SEC has been reportedly looking into brokerages that deal in cryptocurrencies and making inquiries about their fees, how they deal with clients, the involvement of investment advisors and much more in order to understand the booming crypto market.
SEC looking into brokerages dealing with cryptos
The US Securities and Exchange Commission (SEC) is looking into brokerages that are dealing in cryptocurrencies so that authorities can know more about the currently expanding market.
Reported by Bloomberg, people close to the matter revealed that the main regulator of Wall Street is further boosting the scrutiny of these brokerages as there is a fear of market being full of misconduct.
Recently, the SEC has been asking these brokerages questions about their business practices and how they deal with their clients. Also, the involvement of investments advisors have also been included. Apart from these questions, SEC is also seeking information about the fees generated from trading, financing and initial coin offerings (ICO).
In the past year, the crypto market is getting increased attention from the authorities especially regulators like SEC chairman Jay Clayton. Clayton is concerned about the market and believes that ICO market is rife with fraud.
The enforcement unit of the agency has even sued those firms that have violated the security laws through ICOs, in the past. Moreover, the Justice Department has also opened a criminal probe into the Bitcoin price manipulation if traders have been manipulating it.
There is no involvement of Wall Street per se into the crypto market, so, for now, it is dominated by small brokerage firms that currently deal with cryptocurrencies.
Regulators making efforts to understand crypto ecosystem
The ongoing review by SEC, led by the Office of Compliance Inspections and Examinations is looking for information from hedge funds regarding how exactly they price digital investments. This has been an expansion to the requests made by the self-regulators such as National Futures Association and Financial Industry Regulatory Authority to the member companies about their cryptocurrency dealings.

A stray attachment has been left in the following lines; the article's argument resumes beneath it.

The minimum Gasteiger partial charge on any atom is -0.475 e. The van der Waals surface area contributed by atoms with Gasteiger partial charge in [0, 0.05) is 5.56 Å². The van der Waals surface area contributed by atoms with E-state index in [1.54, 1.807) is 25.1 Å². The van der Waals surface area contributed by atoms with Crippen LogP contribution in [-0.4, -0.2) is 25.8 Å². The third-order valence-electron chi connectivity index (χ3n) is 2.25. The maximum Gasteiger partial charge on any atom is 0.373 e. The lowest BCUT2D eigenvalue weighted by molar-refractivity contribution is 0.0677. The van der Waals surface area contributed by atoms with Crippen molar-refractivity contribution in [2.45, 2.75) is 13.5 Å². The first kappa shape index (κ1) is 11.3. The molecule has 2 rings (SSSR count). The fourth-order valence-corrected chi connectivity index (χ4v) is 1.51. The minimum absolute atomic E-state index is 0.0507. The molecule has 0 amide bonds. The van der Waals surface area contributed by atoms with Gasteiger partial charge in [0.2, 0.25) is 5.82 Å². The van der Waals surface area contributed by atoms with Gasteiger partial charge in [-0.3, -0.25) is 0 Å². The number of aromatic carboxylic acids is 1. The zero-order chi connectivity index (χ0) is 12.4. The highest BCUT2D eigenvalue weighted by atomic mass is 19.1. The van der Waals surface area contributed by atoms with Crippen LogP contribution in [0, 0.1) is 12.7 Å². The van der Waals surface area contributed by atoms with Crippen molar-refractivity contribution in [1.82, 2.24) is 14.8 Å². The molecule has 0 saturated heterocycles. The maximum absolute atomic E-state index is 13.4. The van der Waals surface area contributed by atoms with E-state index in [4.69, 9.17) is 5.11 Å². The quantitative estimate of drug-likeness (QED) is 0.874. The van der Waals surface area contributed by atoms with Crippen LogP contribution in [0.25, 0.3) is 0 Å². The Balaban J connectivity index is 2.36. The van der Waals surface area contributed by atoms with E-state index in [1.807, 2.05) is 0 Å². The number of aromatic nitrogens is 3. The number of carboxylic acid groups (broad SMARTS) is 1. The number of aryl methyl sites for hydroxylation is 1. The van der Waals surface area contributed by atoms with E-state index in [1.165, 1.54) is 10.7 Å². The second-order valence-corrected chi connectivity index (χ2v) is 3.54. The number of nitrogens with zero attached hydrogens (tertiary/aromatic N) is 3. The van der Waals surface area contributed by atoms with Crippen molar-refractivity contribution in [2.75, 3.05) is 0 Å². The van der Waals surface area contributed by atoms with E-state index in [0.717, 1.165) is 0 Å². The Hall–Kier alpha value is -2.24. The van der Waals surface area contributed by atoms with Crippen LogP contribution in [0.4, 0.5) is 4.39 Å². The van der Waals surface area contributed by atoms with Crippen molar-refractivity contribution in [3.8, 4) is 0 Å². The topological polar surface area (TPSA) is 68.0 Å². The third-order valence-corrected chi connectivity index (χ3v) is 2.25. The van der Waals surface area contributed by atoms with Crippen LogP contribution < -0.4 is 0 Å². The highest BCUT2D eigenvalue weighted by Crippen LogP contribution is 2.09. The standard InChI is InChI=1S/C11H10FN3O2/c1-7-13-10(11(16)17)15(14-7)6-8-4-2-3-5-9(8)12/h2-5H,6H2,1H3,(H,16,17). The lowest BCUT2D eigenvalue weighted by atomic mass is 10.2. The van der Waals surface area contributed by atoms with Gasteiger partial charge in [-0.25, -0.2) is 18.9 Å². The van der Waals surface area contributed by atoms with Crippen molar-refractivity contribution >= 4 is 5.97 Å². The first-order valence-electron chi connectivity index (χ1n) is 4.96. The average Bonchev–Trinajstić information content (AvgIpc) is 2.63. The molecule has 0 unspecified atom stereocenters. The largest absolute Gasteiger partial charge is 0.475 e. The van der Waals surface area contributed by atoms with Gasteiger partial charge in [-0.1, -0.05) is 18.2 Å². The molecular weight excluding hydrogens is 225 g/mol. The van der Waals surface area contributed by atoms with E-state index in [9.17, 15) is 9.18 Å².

Though Clayton’s spokeswoman hasn’t said anything on the matter, the executive director of Georgetown University’s Center for Financial Markets and Policy, says these inquiries indicate that regulators are trying to understand the whole ecosystem.
He further said,
“They’re still wrestling with how to make sure that this an organized efficient marketplace.”
The primary function of OCIE to conduct examinations with the aim to protect investors and ensure market integrity. In its February report, OCIE has stated that,
“The cryptocurrency and ICO markets have grown rapidly and presented a number of risks for retail investors. Areas of focus will include, among other things, whether financial professionals maintain adequate controls and safeguards to protect these assets from theft or misappropriation.”
In the crypto market where some brokerages have reported their involvement to the SEC, others have been less than forthcoming. Only last month, NFA, the industry-funded regulator for the derivatives industry has said that it would be requiring the firms that deal in crypto derivatives to make additional disclosures.